However, that being said, perhaps it is time to assume a minority posture in this cultural debate. Why? Because it is not only possible for Christians to flourish as a minority, it is the way God works. After all, all of Christ’s victories have come out of weakness. When Yahweh led His people out of bondage in Egypt, his people were weak. Jesus himself was viewed as a failure by his disciples after his death. After His resurrection and ascension, his disciples were, by human standards, weak and a clear minority. The early church was a minority in Rome prior to Constantine’s conversion. After the sack of Rome, Christians were once again a minority throughout the world. In each case, God used that minority status to change the world and bring us to a point in history in which the founders of this new nation would declare their liberty based on the gifts of Almighty God. To put it another way, God always brings life out of death.
This is not a retreat. But it is a cause to reassess our weapons. Must we remain engaged in the political process? Yes, but we also must reengage the use of weapons that we have ignored. For one, our pulpits must return to speaking into the political culture. We have for too long been cowed by section 501(c)(3) of the Internal Revenue Code. If Yahweh owns the cattle on a thousand hills, is there any doubt that He can sustain our churches if 5 hooded justices deny God’s people a certain tax status?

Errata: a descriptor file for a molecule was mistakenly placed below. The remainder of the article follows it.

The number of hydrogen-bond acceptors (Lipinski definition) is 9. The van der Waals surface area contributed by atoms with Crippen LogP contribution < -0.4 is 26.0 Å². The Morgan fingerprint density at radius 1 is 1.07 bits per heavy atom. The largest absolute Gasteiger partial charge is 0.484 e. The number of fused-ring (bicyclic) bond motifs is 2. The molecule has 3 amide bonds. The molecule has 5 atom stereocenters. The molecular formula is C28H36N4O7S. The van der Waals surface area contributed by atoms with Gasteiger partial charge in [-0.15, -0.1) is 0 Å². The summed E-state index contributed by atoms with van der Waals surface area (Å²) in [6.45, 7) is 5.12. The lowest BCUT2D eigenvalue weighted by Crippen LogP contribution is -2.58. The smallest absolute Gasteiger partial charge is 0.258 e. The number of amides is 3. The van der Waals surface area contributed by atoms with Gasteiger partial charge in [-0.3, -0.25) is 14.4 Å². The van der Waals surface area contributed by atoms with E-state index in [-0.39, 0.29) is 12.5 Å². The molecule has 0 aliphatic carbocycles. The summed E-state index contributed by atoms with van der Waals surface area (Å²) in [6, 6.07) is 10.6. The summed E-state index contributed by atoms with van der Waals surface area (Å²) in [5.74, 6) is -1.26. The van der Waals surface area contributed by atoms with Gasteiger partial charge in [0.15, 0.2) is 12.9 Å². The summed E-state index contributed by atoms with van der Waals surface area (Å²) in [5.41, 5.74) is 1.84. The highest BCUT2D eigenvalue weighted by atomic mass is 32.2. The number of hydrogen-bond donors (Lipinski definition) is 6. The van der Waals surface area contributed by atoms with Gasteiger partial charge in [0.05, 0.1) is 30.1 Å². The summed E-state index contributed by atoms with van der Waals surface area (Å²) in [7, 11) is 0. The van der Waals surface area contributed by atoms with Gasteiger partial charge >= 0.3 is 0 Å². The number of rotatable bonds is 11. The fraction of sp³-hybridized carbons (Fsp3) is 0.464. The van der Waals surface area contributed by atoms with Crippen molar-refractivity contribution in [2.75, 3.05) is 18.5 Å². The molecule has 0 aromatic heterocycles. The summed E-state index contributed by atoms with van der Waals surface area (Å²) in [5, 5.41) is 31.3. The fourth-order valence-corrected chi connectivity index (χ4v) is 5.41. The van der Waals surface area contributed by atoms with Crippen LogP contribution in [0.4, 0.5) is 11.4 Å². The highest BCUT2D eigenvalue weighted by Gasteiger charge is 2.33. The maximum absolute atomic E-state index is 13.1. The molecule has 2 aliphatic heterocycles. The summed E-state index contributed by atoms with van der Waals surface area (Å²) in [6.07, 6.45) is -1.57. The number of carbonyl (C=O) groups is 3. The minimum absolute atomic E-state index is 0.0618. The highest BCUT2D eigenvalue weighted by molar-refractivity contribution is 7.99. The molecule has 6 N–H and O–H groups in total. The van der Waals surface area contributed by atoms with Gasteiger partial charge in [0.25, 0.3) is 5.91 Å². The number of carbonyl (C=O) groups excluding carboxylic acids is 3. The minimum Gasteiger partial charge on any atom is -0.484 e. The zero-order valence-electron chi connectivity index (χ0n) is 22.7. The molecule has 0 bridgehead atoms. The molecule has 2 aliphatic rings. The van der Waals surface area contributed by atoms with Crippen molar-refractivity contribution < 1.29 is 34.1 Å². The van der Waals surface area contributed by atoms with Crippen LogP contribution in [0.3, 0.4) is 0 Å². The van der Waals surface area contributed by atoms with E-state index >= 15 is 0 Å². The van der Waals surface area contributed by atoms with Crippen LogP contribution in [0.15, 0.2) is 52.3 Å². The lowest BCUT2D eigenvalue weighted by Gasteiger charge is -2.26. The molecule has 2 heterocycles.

The Church must take on its rightful role of speaking truth and making disciples of nations, as the Savior directed us, not just individuals. I own a book with many sermons preached during the revolutionary era, calling for liberty. As has been often observed, our pulpits were ablaze with righteousness in that era.
The Church must also take on its god given responsibility for educating children. The Church has abdicated this function to the state for too long. Is it any wonder we are raising an army of statist and not godly people when our children live in a statist environment 5 days out of a week? The Church must return to a classical model of education, as was the only mode of education prior to the American statist system.
The Church must recover its role of taking care of the sick. Again, it has abdicated that responsibility to corporate America and Obamacare.
Finally, the Church must return to a vision of worship as a recommitment of our lives every week to our covenant Lord, Jesus. This blog has repeatedly explained how worship is God’s core battle plan in the Church’s living out the great commission in the world. Worship must once again be installed as the central focus of the week.
In this, the only ally the Church needs is its Lord, Jesus Christ. One weak man in a minority position was once called to give an account of his writings. Martin Luther’s response changed a nation.
Unless I am convinced by the testimony of the Holy Scriptures or by evident reason-for I can believe neither pope nor councils alone, as it is clear that they have erred repeatedly and contradicted themselves-I consider myself convicted by the testimony of Holy Scripture, which is my basis; my conscience is captive to the Word of God. Thus I cannot and will not recant, because acting against one’s conscience is neither safe nor sound. God help me. Amen.